Social media: Helping students steer clear of online threats

Dr. Julie M. Wood and Nicole Ponsford

Nicole Ponsford and Julie M Wood are the authors of TechnoTeaching: Taking Practice to the Next Level in a Digital World (2014, Harvard Education Press).

Nicole is the digital leader of @WomenEd, leader of @WomenEd_Tech and founder of @gendercharter. Previously, she was an award-winning AST in Media and New Technologies. Nicole is passionate about gender equality being the ‘new normal’.

Julie’s roles include: International digital literacy consultant. Advisor for US Department of Education. Senior Advisor at EtonKids’ Parents Academy, Beijing. Presenter / panelist. Literacy and technology advocate. Researcher. Children’s book author.

Follow @NicolePonsford

Follow @JulieMWood1

Website: Email This email address is being protected from spambots. You need JavaScript enabled to view it.

Smart phones. Web browsers. Social media. Instagram. Keeping children safe has become increasingly difficult in today’s hyper-wired world. While each of these digital tools has earned its place in society, each one poses a particular challenge for young people, especially teens and tweens who spend more time online than their younger peers.

Do we wish we could turn back the clock and make digital media go away? Most of us can only last a few hours without taking at least a furtive glance at our cell phones. Teachers, too, are hooked on media. They’re also keen on providing students with the kinds of eye-opening, immersive experiences that would be difficult, or even impossible to achieve without the help of creativity tools, apps, videoconferencing, and visits to museums and other cultural landmarks the world over. Try replicating that level of engagement with simple writing and drawing tools, or a dusty set of encyclopedias. Today’s students expect, and deserve, much more!

Young people are not only engaging with media during school hours. When they’re not in the classroom, they are typically socialising online. In fact, chatting via social media has all but taken the place of play dates, let alone running around outdoors without supervision, as many "Chatting via social media has all but taken the place of play dates."of us did in a pre-digital era.

Today’s children, tweens, and teens live in more constrained times. Rather than meeting each other at the mall or pizza parlour, they rely on social media as their primary means of connecting with their peers, according to the American Academy of Pediatrics. Also consider a recent study by the Irish Times, ‘Net Children Go Mobile’, which showed that of the 500 students surveyed (ages 9-to-16), ninety percent of the 15-through 16-year-olds have created a profile on a social networking site. This includes students who admit they not equipped with the online safety skills they need (and including many under-age children who snuck in under the wire).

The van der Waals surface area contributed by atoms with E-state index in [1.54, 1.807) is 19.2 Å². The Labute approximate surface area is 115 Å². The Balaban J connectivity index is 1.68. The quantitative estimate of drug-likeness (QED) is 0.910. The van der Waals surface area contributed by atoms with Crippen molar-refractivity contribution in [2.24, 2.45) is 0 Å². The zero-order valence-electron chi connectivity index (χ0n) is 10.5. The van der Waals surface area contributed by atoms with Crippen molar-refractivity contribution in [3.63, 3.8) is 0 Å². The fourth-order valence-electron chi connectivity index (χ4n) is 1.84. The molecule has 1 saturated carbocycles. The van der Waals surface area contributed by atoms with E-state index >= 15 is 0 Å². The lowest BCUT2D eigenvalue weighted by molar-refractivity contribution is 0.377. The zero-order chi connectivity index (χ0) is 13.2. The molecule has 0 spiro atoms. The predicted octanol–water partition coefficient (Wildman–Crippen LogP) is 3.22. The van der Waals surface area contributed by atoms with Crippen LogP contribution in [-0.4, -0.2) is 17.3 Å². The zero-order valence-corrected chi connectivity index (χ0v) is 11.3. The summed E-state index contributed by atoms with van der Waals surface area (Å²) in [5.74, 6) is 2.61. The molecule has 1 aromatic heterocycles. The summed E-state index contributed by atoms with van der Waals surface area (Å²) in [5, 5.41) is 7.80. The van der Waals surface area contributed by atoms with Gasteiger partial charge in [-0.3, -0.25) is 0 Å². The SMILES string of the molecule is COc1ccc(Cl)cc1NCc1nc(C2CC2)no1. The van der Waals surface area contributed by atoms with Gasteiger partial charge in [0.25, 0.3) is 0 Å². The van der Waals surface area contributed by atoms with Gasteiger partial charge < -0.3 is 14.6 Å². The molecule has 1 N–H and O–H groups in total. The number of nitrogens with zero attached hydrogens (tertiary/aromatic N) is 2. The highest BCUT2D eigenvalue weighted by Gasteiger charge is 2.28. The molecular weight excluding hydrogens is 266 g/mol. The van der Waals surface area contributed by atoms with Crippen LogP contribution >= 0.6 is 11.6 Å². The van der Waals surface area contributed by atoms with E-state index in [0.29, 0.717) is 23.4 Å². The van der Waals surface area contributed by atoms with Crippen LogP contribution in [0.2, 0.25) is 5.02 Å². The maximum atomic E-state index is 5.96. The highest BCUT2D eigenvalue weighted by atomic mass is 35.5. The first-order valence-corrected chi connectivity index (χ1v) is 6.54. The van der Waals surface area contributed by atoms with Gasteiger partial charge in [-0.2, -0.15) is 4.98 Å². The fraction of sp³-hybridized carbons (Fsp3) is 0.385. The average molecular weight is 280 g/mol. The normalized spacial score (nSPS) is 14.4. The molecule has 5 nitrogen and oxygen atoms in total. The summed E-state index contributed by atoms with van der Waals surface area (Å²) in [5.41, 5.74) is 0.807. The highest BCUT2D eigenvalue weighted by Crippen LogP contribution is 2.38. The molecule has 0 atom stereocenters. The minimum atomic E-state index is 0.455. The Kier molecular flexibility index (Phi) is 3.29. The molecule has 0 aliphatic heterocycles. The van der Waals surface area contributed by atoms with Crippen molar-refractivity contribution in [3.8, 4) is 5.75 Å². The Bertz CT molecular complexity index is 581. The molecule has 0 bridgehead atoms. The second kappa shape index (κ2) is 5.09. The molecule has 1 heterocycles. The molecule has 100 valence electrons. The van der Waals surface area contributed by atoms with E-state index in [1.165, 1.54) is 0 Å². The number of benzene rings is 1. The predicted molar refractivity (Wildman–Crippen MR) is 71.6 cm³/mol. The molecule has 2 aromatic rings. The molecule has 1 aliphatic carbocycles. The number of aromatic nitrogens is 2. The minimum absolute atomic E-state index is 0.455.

More time online. More opportunities. Regrettably, more threats to children’s wellbeing.

Consider that nearly two-thirds of the children who participated in a BBC Learning poll (involving 2,000 11- to16-year-olds) admitted to engaging in “taking risks online.” Nearly three-quarters (72%) of the 14-to-16-year olds in the study said they had either witnessed or been the victim of cyberbullying. Researchers posit that the online environment makes it easier for potential bullies to make a nasty remark than it would be in person. To make matters worse, such insults can spread throughout a community before you can say, “Whoops, I didn’t really mean it.”

What can teachers do to ensure students’ online safety? We can begin by having a candid conversation with them on how to avoid scary situations in the first place. We can help students deal with peer pressure, supervise them when they are surfing and posting photos in private spaces (eg library nooks or bedrooms). We can point out that many predators post messages under the alias of a cuddly screen name (or anonymously) and are to be avoided. People are not necessarily who they say they are, after all. We need to let them know that under no circumstances is it okay for students to agree to meet a stranger in person.

We can also show students how to use privacy controls for photo sites and blogs, and insist that they run their messages by an adult before posting.

Teachers also need to provide guidance to parents by showing them how to establish “codes of practice” for Internet use at home. You might host a parent coffee or Tech Night event, for example, and introduce them to Common Sense Media, if they haven’t already discovered it. See in particular a video entitled ‘A Common Sense Approach to Internet Safety’. I"Have candid conversations with students on how to avoid scary situations online."t provides clear information on topics such as: how to create rules about the amount of time children are allowed to spend online, the importance of having an adult present when using social media, and how to judge the appropriateness of websites. The video also shows parents how to check the browser history on whatever computer their child has been using as a way of monitoring their activity, along with a how-to on setting up a filter or blocking software.

We are all in this together. Let’s pool our smarts to leverage the potential of digital media for learning, while remaining vigilant about our students’ safety and wellbeing both on and offline.

For more suggestions for keeping children safe in cyberspace, be sure to see the American Academy of Pediatrics website, Safety Net. Also, is a website where children can learn about cyber safety through games and activities.

How do you help students to stay safe online? Share your tips below.

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